R-E-S-P-E-C-T your TFCC!

Triangular Fibrocartilage Complex (TFCC)

The TFCC is an integral part of wrist stability and a “shock absorbing” structure of the wrist. The TFCC is often overlooked due to its many parts and is often injured in association with other wrist and forearm related injuries. The TFCC is just that – complex. It is comprised of 5 ligaments, a cartilage disc, and a wrist extensor tendon. Additionally, the TFCC is divided into two sections: central and peripheral. The central portion is avascular, meaning lacking blood supply. The central portion is thereby unable to regenerate and heal even with repair, making this a challenging injury from which to recover. However, the peripheral portion of the TFCC does receive blood flow and favors good repair and recovery. Can you turn your palm up to wash your face or your palm down to type on your computer? Thank your TFCC!

R-E-S-P-E-C-T your TFCC!

TFCC injuries often occur from trauma such as falling on outstretched hand (FOOSH) or a distal radius fracture, but can also be a result of repetitive strain. Additionally, the TFCC begins to naturally lose integrity past 50 years of age (we know... so unfair!). TFCC injuries often occur when force is compressed through the wrist during ulnar deviation – like when swinging a bat or racket. Additionally, some individuals are born with positive ulnar variance, meaning the ulna is longer than normal. In these cases, the bone protrudes into the TFCC space, contributing to strain or deterioration.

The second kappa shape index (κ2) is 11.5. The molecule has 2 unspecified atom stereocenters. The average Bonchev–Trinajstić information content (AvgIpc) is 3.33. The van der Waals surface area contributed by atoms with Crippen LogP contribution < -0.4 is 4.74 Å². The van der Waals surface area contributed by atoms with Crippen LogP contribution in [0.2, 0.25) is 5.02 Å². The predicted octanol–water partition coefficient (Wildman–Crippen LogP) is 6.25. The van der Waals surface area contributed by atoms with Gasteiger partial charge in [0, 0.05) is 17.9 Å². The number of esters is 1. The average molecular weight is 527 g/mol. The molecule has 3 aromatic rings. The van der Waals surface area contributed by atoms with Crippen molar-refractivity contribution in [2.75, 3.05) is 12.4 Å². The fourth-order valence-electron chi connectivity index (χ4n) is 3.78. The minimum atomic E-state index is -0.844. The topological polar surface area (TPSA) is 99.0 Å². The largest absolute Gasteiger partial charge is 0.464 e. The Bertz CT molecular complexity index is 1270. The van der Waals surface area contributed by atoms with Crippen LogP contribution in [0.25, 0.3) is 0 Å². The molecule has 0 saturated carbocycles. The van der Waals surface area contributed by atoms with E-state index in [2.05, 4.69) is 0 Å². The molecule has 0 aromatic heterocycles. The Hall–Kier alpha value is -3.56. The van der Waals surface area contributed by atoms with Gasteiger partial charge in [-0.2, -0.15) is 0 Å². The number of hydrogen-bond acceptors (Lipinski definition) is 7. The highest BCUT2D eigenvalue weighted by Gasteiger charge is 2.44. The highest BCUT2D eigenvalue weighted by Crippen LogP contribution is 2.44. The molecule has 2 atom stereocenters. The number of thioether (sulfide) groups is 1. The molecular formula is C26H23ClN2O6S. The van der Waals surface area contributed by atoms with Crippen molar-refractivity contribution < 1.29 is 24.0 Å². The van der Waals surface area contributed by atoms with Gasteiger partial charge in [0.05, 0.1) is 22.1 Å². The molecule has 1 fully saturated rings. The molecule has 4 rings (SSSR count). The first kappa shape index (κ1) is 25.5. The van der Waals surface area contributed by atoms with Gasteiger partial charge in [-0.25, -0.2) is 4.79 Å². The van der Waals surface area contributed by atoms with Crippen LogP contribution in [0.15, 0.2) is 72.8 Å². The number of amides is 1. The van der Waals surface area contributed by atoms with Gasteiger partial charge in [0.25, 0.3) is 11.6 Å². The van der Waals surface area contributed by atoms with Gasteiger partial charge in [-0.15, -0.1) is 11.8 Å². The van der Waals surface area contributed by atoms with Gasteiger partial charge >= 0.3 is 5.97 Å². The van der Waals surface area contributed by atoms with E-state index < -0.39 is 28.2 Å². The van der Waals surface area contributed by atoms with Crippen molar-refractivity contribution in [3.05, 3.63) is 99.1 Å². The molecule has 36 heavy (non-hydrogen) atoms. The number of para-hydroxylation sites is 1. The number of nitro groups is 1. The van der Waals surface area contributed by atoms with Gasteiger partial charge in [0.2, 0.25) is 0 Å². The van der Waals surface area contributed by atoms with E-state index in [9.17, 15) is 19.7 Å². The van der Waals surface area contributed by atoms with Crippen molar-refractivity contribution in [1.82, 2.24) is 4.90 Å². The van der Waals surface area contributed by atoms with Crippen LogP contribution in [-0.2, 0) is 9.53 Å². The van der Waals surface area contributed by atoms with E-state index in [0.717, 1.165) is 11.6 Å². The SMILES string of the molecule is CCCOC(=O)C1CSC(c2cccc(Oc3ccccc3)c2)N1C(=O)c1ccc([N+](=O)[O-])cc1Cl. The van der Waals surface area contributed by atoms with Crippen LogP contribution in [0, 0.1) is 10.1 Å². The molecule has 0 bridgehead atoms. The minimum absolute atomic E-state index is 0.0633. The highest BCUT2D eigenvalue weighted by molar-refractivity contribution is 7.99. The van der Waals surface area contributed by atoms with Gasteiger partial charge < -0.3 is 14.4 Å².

Individuals who experience TFCC injury often have pain with weight bearing, such as pushing on arm rests on a chair when transitioning from sitting to standing, turning a key, and general “ulnar sided” wrist pain. Other symptoms include clicking, grinding, or a crunching sensation with wrist motion and arm use.

 

So, what do we do?!

Treatment for a TFCC injury includes non-operative and surgical approaches.

  • Non-operative: common approach for a TFCC strain or sprain
    • Immobilization of wrist to limit motion and rest affected structures using braces, splints, or kinesiology taping. This allows the involved components to rest and heal, facilitating a good recovery!

  • Surgical: typical approach if injury to avascular portion of TFCC or chronic injury
    • Debridement: “cleaning out” the injured or scarred portions of TFCC and can range from arthroscopic to an open procedure.
    • Repair: indicated on patient to patient basis due to complexity of involved components, patient presentation and medical history; all affecting how a patient will respond and recover from a surgical repair. An open procedure will result in casting for 8-12 weeks post-operatively, then splinting, and then finally hand therapy!
  •  Hand Therapy: beneficial for both operative and non-operative TFCC cases.
    • Non-operative therapy includes stability, strength, and endurance building, while maintaining pain-free range of motion.
    • Post-operative therapy focuses on regaining pain-free motion, with gradual progression of strength, endurance, and proprioceptive (or joint feedback and awareness) exercises.

 

Resources:
https://www.asht.org/sites/default/files/docs/2018/TFCC%20Injuries%202018.pdf
https://www.wristwidget.com/
https://bullseyebrace.com/
https://somepomed.org/articulos/contents/mobipreview.htm?3/5/3156
https://www.ncbi.nlm.nih.gov/books/NBK537055/

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